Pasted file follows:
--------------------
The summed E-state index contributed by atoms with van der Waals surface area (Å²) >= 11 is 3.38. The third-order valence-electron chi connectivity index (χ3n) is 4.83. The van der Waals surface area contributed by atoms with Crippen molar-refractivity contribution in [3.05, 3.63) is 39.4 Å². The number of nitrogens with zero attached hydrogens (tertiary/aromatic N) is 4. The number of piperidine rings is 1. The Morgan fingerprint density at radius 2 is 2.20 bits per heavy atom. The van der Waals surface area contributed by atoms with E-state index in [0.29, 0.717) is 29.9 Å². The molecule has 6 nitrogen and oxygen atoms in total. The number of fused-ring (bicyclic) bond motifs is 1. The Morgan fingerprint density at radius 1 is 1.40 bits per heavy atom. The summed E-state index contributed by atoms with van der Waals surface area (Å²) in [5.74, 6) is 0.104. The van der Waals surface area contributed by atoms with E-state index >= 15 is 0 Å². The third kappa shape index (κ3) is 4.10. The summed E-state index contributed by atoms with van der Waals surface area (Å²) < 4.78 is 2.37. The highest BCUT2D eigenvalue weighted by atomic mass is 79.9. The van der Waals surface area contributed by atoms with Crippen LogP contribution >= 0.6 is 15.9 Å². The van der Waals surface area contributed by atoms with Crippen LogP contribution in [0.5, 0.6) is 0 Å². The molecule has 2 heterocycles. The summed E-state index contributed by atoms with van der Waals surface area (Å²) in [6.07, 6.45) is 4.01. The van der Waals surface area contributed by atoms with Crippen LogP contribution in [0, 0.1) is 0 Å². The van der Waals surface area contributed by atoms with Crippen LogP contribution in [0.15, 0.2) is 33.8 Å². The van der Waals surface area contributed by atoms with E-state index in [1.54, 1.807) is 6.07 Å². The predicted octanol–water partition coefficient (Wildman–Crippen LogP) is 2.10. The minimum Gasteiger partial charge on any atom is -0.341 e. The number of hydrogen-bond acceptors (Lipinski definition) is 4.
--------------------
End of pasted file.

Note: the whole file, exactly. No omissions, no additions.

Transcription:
The summed E-state index contributed by atoms with van der Waals surface area (Å²) >= 11 is 3.38. The third-order valence-electron chi connectivity index (χ3n) is 4.83. The van der Waals surface area contributed by atoms with Crippen molar-refractivity contribution in [3.05, 3.63) is 39.4 Å². The number of nitrogens with zero attached hydrogens (tertiary/aromatic N) is 4. The number of piperidine rings is 1. The Morgan fingerprint density at radius 2 is 2.20 bits per heavy atom. The van der Waals surface area contributed by atoms with E-state index in [0.29, 0.717) is 29.9 Å². The molecule has 6 nitrogen and oxygen atoms in total. The number of fused-ring (bicyclic) bond motifs is 1. The Morgan fingerprint density at radius 1 is 1.40 bits per heavy atom. The summed E-state index contributed by atoms with van der Waals surface area (Å²) in [5.74, 6) is 0.104. The van der Waals surface area contributed by atoms with E-state index >= 15 is 0 Å². The third kappa shape index (κ3) is 4.10. The summed E-state index contributed by atoms with van der Waals surface area (Å²) < 4.78 is 2.37. The highest BCUT2D eigenvalue weighted by atomic mass is 79.9. The van der Waals surface area contributed by atoms with Crippen LogP contribution >= 0.6 is 15.9 Å². The van der Waals surface area contributed by atoms with Crippen LogP contribution in [0.5, 0.6) is 0 Å². The molecule has 2 heterocycles. The summed E-state index contributed by atoms with van der Waals surface area (Å²) in [6.07, 6.45) is 4.01. The van der Waals surface area contributed by atoms with Crippen LogP contribution in [0, 0.1) is 0 Å². The van der Waals surface area contributed by atoms with Crippen LogP contribution in [0.15, 0.2) is 33.8 Å². The van der Waals surface area contributed by atoms with E-state index in [1.54, 1.807) is 6.07 Å². The predicted octanol–water partition coefficient (Wildman–Crippen LogP) is 2.10. The minimum Gasteiger partial charge on any atom is -0.341 e. The number of hydrogen-bond acceptors (Lipinski definition) is 4.